Musings on Nationalism (and Why It Shouldn’t Exist)

We shouldn’t care for our country’s people—we should care for the people of Earth.

Nationalism baffles me. Here we are promoting unity and peace among all nations but turn towards ourselves and say, “We should really love our country more than any other country out there.” Isn’t it subtle irony? The idea of achieving peace between different nations root in the idea of equality for all, that each and everyone is of the same importance albeit not in terms of financial stability but more of a citizen’s self-worth. Yes, our country is important but it is no less as important as the others that provide most of our needs through imports but also depend on our exports. We’re all cogs in one well-oiled machine, and if we focus on only one part, it will inevitably fall apart.

What is nationalism anyway? We hear ignorant denizens speaking the term with pride and passion with words like “Support your nation’s own,” so often that it lacks the initial reverb. Sure, be patriotic, buy your countries’ products but I doubt that that will amount to anything worthwhile. Nationalism doesn’t need to be shown in buying material possessions—that’s consumerism, a ploy to get you buying for a false cause, an easy way to earn a profit. Nationalism shouldn’t be based on that alone, it’s not a commodity, it’s not something intact.

One day in a distant future, we’ll wake up to find nationalism gone. Believe me, it’ll die out and I have no fear in saying that that will be a better day for mankind. For the longest time in the history of our race, the world will act as one nation and nationalism will be replaced by a word that hasn’t been yet conceived, a word that spans that of nationalism’s transformation from a frugal self-centered aim to a concept that encompasses the entirety of man’s existence as one nation, and when that day comes, the purpose of the well-oiled machine that is our humanity will come to fruition.

Ivan Kim E. Guno

2012-65476

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4 thoughts on “Musings on Nationalism (and Why It Shouldn’t Exist)

  1. I see your point in saying that to achieve world harmony, we should love each country in an unbiased way. I think that you should think of nationalism as more of an intuitive or “commonsensical” duty. We were put here, so we have to take care of it (the Philippines). Of course we won’t take care of China because we aren’t there. We’d take care of our land, because we are here, since who else would be the stewards of the Philippines, if not us.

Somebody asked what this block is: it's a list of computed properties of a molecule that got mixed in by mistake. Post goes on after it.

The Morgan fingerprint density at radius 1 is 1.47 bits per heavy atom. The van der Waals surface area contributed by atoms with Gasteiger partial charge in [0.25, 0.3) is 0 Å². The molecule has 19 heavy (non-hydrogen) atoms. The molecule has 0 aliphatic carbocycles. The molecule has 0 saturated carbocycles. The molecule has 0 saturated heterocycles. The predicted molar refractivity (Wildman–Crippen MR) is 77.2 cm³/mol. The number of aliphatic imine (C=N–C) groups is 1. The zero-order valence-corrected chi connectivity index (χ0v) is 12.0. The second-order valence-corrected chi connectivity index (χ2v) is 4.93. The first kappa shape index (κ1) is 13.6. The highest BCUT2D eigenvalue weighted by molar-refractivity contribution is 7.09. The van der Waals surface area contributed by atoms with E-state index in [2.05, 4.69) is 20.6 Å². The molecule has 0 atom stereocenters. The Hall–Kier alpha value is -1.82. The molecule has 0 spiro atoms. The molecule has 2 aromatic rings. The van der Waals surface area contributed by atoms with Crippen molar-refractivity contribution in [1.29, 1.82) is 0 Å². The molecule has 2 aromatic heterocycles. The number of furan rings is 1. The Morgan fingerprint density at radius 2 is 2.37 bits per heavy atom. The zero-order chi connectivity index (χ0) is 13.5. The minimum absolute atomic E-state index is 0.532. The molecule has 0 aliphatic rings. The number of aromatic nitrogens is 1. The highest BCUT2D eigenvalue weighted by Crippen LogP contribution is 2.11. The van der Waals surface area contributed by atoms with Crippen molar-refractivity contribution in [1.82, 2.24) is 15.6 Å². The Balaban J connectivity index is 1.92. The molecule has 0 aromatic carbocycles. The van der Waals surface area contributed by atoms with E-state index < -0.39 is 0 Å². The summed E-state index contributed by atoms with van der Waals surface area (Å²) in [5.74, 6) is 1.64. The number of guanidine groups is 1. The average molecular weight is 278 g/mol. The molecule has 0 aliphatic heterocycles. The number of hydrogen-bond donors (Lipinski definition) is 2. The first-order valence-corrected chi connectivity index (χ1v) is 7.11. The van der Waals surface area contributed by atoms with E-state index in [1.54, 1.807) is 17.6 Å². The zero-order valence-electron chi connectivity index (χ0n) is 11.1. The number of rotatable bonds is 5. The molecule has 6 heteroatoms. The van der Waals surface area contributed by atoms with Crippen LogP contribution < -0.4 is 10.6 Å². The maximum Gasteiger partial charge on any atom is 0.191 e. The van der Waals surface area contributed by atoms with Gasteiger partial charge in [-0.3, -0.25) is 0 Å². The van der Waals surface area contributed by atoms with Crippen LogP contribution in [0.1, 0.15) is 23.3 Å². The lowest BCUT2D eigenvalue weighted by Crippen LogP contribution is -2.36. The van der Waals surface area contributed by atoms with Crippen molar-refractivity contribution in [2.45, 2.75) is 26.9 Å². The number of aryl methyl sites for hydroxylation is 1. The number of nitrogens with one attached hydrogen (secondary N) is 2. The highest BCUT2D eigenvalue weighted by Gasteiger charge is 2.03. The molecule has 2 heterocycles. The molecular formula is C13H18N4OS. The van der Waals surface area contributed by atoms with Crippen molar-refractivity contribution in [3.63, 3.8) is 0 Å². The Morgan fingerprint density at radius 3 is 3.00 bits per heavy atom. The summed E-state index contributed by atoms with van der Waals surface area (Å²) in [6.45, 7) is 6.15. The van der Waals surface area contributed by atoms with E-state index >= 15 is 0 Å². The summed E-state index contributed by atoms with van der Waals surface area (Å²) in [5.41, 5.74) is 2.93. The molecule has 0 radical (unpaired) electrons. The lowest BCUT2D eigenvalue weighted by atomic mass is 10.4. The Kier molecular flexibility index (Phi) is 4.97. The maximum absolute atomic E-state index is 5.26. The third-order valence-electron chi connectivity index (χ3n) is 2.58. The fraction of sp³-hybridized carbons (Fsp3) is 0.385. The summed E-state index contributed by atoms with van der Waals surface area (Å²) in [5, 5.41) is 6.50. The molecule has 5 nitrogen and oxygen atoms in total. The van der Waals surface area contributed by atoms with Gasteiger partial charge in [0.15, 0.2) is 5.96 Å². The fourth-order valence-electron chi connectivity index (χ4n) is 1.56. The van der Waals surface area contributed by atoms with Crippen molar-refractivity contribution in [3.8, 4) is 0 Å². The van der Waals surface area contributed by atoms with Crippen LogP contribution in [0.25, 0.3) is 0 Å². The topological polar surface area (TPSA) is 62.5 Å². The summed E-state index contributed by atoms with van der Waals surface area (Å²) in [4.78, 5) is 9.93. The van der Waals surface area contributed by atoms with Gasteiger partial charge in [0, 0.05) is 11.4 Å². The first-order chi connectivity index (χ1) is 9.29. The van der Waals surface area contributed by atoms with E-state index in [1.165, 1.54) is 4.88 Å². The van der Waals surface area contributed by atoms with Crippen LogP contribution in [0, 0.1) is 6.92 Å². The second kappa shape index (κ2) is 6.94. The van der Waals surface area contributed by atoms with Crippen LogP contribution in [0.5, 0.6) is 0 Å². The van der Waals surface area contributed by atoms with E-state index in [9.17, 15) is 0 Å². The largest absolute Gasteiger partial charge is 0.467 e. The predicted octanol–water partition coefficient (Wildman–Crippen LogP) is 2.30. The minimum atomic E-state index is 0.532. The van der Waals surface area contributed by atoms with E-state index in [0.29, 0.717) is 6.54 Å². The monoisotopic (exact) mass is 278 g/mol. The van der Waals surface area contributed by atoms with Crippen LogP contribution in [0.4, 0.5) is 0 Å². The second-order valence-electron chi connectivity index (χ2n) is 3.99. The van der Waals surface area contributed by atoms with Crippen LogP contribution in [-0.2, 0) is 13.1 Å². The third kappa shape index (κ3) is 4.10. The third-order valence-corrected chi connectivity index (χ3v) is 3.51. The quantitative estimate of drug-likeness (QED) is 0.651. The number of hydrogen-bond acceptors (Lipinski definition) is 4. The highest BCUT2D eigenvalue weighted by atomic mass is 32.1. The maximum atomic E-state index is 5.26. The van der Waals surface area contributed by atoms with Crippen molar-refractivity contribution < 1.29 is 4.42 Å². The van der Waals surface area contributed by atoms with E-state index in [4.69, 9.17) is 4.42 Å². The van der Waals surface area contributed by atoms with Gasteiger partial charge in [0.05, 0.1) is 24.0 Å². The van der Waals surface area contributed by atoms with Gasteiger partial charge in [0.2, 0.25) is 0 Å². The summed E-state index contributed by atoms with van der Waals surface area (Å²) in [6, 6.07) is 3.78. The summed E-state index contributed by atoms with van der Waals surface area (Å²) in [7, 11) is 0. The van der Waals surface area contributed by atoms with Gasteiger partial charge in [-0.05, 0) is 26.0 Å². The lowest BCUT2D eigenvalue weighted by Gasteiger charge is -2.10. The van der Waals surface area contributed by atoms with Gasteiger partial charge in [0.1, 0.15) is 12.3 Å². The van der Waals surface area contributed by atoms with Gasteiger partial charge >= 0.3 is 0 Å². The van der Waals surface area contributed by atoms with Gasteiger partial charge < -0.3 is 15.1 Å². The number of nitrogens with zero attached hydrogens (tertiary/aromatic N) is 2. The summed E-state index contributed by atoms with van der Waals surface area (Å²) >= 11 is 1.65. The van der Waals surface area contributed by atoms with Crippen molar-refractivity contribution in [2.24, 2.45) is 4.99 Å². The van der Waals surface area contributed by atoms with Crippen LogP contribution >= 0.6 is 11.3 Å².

I also think that buying local products (which are not limited to the commodities people usually think of when they hear “local products” such as dried mangoes, local chips etc.) but also goods like steel, plastic etc. would do good especially for a developing country.

  2. I think the thing to remember here is that just because we love our country, that doesn’t mean we can’t love any other. Love–for a country or for anything else–is not a limiting factor. You don’t have to take away any love for the Philippines to be able to respect all the others.

    But I do see your point that people are starting to misunderstand Nationalism and proclaim it blindly. There is indeed a false sense of Nationalism in some. Perhaps the proper kind would not be so bad for us, if people could practice being genuine about it.

  3. Loving one’s country over others does not necessarily work as a hindrance towards unity and cooperation among nations, much like how having a best friend doesn’t mean you would not feel unity in a barkada. I think, in terms of the Philippines in particular, some would contend that a sense of nationalism, in the first place, is what brought about the Philippines as an independent state, and may have also provided fuel for modern states to have gotten where they are today, which is emancipation from colonization (many more independent states now than over a century ago). Can nationalism be a bad thing? Yes, especially the extremist kind. But, a global nation? That, I think, would come when world cultures become close to homogeneous, when distinctions seek to exist. I doubt that would be a good thing, that would instead be the negative potential of globalization coming to fruition. In some aspects, such as in economic terms, it may provide benefits in terms of wealth to individuals, and it’s not like a lot of states still remain economically independent and devoid of trade. But, globalization definitely is not merely economic in nature, which I think is something to think and talk about further. – Jude Benedict T. Geron

  4. Forgive me if I sound ignorant, but since childhood, I too never saw nationalism as a good thing. Being an objective person, I rarely see symbolisms of freedom or abstract things such as a sense of Filipino spirit and community. More obvious to me, is logic. And it rarely supports nationalism.

    It may be too optimistic, but if all borders and countries were abolished, and all sense of patriotism an nationalism suddenly had no ground to stand on, I think the world would be a better, fairer, and more productive place. Wars and selfishness would still exist, being part of the human condition, but no longer on the massive scale we see today. Imagine all that could be saved! Funds that could be funneled into more productive uses than the manufacture of multi-billion dollar warheads to secure your country’s borders.

    Einstein is known to have said: “Nationalism is an infantile thing. It is the measles of mankind.”
    I may not posses anywhere near the amount of brainpower nor contemplative virtue that he did, yet still I agree and cannot understand arguments to the contrary.

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